Wednesday, December 03, 2008

Conservative and liberal

Now that we've all had a chance to catch our breath after that election, I thought I'd just share a couple insights that meant a lot to me.

First, I read this lovely definition of conservative:

"Contrary to caricature, to be conservative is not necessarily to be racist, or retrograde, or close-minded. It is, rather, to be driven by a fundamental human impulse to preserve what one has and loves." (Newsweek, "It's not easy being blue," Jon Meacham, Oct. 27, 2008)

This got me thinking (as Meacham's stuff always does). I have things I love, and I fight to preserve them. I love a happy home, I love my freedom, I love my family. I suppose this makes me conservative! Meacham goes on to say:

"Liberals and moderates share this impulse, of course; and many conservatives, like many liberals and moderates, are generous, future-oriented and interested in reform."

Generous, future-oriented, and interested in reform. A nice definition of liberal, if you ask me. But these qualities are not owned by those who label themselves liberal.

On the other hand, one thing I think I did observe about the two "camps" if you will in this election involves what I think of as the "social contract."

Basically, it seemed to me that those who were voting red fundamentally believe that what a person has is what he or she has earned. And, if you've earned that dollar, it's yours, because it's due to your own hard work and effort. Therefore, any attempt to force you to share part of it will grate on you, because you believe that dollar is yours and yours alone. You don't mind choosing to share, but you don't want the government compelling you to do so.

Those who were voting blue had a different outlook. They seemed to be more comfortable with the belief that the ability to be prosperous in this country has to do not only with one's own effort, but also the vast infrastructure that exists here. The dollar you make, therefore, while it is certainly due in part to your own efforts to be educated, to get work, and to perform well, it's also due to the collective environment of this country. Preserving that environment and even enhancing it across the board for everyone will only increase your own wellbeing and opportunity.

Here's a passage from an article that takes issue with that "social contract" idea, calling it "socialism." But I like the way the author has articulated what I mean here, even in a negative article.

But what about a milder form of socialism? If reckoned as an attitude rather than a set of guidelines for running an economy, socialism might well describe Senator Obama's economics. Anyone who speaks glibly of "spreading the wealth around" sees wealth not as resulting chiefly from individual effort, initiative, and risk-taking, but from great social forces beyond any private producer's control. If, say, the low cost of Dell computers comes mostly from government policies (such as government schooling for an educated workforce) and from culture (such as Americans' work ethic) then Michael Dell's wealth is due less to his own efforts and more to the features of the society that he luckily inhabits.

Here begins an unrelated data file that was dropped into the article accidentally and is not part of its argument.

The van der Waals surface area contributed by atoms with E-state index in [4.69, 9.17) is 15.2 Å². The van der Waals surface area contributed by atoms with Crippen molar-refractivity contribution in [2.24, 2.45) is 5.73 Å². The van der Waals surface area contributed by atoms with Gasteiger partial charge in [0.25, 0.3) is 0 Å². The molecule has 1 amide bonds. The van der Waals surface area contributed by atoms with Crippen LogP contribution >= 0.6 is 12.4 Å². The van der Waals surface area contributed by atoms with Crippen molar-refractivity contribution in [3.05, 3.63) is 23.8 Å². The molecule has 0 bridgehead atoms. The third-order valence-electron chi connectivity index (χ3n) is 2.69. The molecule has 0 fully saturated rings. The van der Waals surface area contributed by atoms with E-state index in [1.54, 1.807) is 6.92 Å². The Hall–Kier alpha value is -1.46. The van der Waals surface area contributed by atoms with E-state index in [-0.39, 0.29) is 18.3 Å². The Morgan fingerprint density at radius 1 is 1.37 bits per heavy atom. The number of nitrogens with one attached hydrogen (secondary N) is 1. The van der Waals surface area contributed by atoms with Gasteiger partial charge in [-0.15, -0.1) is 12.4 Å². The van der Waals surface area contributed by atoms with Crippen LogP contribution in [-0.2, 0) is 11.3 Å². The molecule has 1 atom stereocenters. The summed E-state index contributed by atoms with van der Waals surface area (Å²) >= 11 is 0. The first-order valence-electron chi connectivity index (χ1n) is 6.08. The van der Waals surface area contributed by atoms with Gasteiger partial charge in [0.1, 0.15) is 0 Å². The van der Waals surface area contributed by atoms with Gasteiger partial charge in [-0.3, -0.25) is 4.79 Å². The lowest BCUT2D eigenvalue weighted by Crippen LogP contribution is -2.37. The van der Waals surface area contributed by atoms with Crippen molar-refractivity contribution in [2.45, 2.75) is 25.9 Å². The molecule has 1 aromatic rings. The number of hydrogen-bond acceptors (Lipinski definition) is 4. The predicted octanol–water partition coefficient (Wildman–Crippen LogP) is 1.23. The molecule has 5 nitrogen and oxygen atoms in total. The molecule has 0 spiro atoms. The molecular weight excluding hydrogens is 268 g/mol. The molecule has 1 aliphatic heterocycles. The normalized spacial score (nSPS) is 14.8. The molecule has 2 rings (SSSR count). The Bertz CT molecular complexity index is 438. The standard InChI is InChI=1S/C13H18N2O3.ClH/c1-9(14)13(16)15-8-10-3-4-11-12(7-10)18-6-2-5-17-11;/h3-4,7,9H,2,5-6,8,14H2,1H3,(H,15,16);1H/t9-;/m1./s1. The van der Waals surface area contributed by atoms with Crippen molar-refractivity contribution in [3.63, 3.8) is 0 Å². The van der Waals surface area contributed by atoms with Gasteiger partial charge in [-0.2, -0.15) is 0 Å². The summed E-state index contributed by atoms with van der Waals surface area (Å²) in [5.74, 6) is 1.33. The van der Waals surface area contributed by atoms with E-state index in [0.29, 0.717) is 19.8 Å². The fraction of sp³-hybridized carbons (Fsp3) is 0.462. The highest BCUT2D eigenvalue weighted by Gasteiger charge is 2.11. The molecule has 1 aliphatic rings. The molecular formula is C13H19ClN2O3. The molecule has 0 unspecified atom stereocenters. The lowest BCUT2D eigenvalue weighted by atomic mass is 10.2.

Wealth, in this view, is produced principally by society. So society's claim on it is at least as strong as that of any of the individuals in whose bank accounts it appears. More important, because wealth is produced mostly by society (rather than by individuals), taxing high-income earners more heavily will do little to reduce total wealth production. (Donald J. Boudreaux, "Is Barack Obama really a socialist?" Christian Science Monitor, Oct. 30, 2008)

While I didn't agree with the article's conclusion, I did agree that wealth is produced by society, as well as by individuals. Also, I believe that by living here, we are part of a social contract to take care of each other.

To combine the two ideas above, I'm thinking that preserving our infrastructure, by investing in healthcare, better schools, roads, fire fighters, etc., is actually a conservative stance, since it's about preserving what I love. And sharing part of each dollar I earn is an acknowledgment that my opportunities rest on the backs of those who work hard, every day, to keep my community safe and healthy and to do jobs I'm overqualified for, and who face obstacles I've never had to due to background or education level.

So I'm both conservative and liberal. Who knew?

Your ideas and inspiration are welcome! Please comment below or submit a question.
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At 12/13/2008 10:10:00 PM, Anonymous Debra M said...

I really appreciate your thinking on this. Thanks for sharing it.


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